Keep in mind that your home gym will evolve over time. Start with the very ba­sics and keep an eye out for the up­grades you need. When the time and price is right you can make those ad­di­tions.

Front squat, Back squat, Lunges, Dead­lift Bar­bell row, Up­right Row, Power Cleans Shoul­ders: Mil­i­tary Press, Be­hind the neck press Chest: Bench Press (flat in­cline & de­cline) Arms: Bi­cep curls, Skull crush­ers, Close grip bench press


Eas­ily the most en­joy­able part of cre­at­ing your own gym space! Have a think about what mo­ti­vates you and fill your space with the para­pher­na­lia that will help you vi­su­alise what you are try­ing to be­come. Tai­lor your en­vi­ron­ment to your per­son­al­ity so that as soon as you walk into the gym you’ll pique your sub­con­scious mind to prime you for hard work and suc­cess.

Es­sen­tial Equip­ment Bar­bell and plate set:

This is the most im­por­tant piece of equip­ment you’ll need for your home gym and will be the foun­da­tion of pretty much all of your work­outs.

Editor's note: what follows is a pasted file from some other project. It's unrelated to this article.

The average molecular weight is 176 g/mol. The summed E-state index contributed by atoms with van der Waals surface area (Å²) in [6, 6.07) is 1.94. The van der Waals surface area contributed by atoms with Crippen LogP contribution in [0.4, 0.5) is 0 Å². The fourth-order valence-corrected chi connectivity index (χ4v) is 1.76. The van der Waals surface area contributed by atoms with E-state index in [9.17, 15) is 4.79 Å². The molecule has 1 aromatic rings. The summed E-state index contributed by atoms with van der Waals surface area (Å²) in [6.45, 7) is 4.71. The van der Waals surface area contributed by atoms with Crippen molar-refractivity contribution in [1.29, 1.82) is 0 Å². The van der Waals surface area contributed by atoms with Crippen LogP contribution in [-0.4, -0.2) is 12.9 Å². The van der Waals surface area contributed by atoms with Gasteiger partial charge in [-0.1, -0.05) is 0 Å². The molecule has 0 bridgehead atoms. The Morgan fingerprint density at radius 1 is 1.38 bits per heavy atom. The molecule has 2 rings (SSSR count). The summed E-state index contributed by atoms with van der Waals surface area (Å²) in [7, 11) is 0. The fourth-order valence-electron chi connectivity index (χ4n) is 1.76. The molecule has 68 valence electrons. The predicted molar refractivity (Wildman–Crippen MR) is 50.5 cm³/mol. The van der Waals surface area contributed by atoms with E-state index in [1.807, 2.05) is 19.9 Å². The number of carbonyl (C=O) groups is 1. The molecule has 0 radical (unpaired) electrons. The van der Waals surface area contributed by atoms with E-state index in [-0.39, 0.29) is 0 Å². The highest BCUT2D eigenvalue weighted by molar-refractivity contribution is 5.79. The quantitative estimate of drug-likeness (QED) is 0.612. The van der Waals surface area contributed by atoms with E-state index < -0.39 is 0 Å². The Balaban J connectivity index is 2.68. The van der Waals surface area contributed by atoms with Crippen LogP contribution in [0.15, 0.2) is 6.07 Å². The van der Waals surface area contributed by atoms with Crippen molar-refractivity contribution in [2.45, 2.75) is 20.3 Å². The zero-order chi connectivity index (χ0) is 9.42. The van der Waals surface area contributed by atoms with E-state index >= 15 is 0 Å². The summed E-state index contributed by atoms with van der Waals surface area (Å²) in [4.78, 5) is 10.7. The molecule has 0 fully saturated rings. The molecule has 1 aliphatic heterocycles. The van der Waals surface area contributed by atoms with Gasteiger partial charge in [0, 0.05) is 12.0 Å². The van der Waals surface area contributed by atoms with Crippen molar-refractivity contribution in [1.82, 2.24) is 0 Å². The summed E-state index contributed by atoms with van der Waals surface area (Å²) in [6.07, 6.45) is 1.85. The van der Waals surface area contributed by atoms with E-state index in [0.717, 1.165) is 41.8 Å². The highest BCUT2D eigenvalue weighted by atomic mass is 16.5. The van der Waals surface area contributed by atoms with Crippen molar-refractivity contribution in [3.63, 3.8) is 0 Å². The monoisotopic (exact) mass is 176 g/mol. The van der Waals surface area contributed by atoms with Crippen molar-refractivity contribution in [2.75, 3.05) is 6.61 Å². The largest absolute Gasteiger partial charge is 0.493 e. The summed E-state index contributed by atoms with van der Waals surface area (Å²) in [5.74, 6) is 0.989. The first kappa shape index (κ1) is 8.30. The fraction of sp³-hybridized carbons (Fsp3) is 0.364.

Re­mem­ber that real work­outs that pro­duce re­sults are not con­tin­gent on a vast ar­ray of flashy ex­er­cises, but rather the clas­sic core few that we know work and have stood the test of time. Here is a list of the ba­sic ex­er­cises you’ ll have avail­able to you with a bar­bell set:

1 Legs: Back:

You will be able to find all sorts of sets and plates for sale on the in­ter­net — in­clud­ing sec­ond hand bar­gains. Bear in mind that you’ll need a true Olympic bar so that you can rely on its stur­di­ness and wont out­grow it. These are about 7ft wide, so you need a room big enough to ac­com­mo­date one.

If you can stretch the ex­tra few quid or chance upon an op­por­tu­nity, I would get some pro­fes­sional bumper plates (stan­dard size, rub­ber coated). They aren’t cheap but they add that “Olympic train­ing room” feel to any gym and are a lot eas­ier on the floor if they need to be dropped.

Re­mem­ber: you prob­a­bly wont have a spot­ter when work­ing at home.

To make the most of your bar­bell sets, you’ ll need a bench. I’d opt for a sec­ond hand com­mer­cial bench over a new one de­signed for home use, as they tend to take a bat­ter­ing and the lower qual­ity ones come apart at the bolts and rip pretty eas­ily. Al­ways go for a bench that has in­cline and de­cline func­tion­al­ity: you may not use these of­ten, but if you de­cide to go for a split body­build­ing style train­ing phase it’ ll come in handy.

2 3 Bench:

The rack is an im­por­tant el­e­ment of your gym set-up;


it’ ll be the big­gest piece of equip­ment and also the most ex­pen­sive. Again you’ll want a more com­mer­cial feel here, as you need it to be ro­bust enough to sur­vive all of those gru­elling work­outs.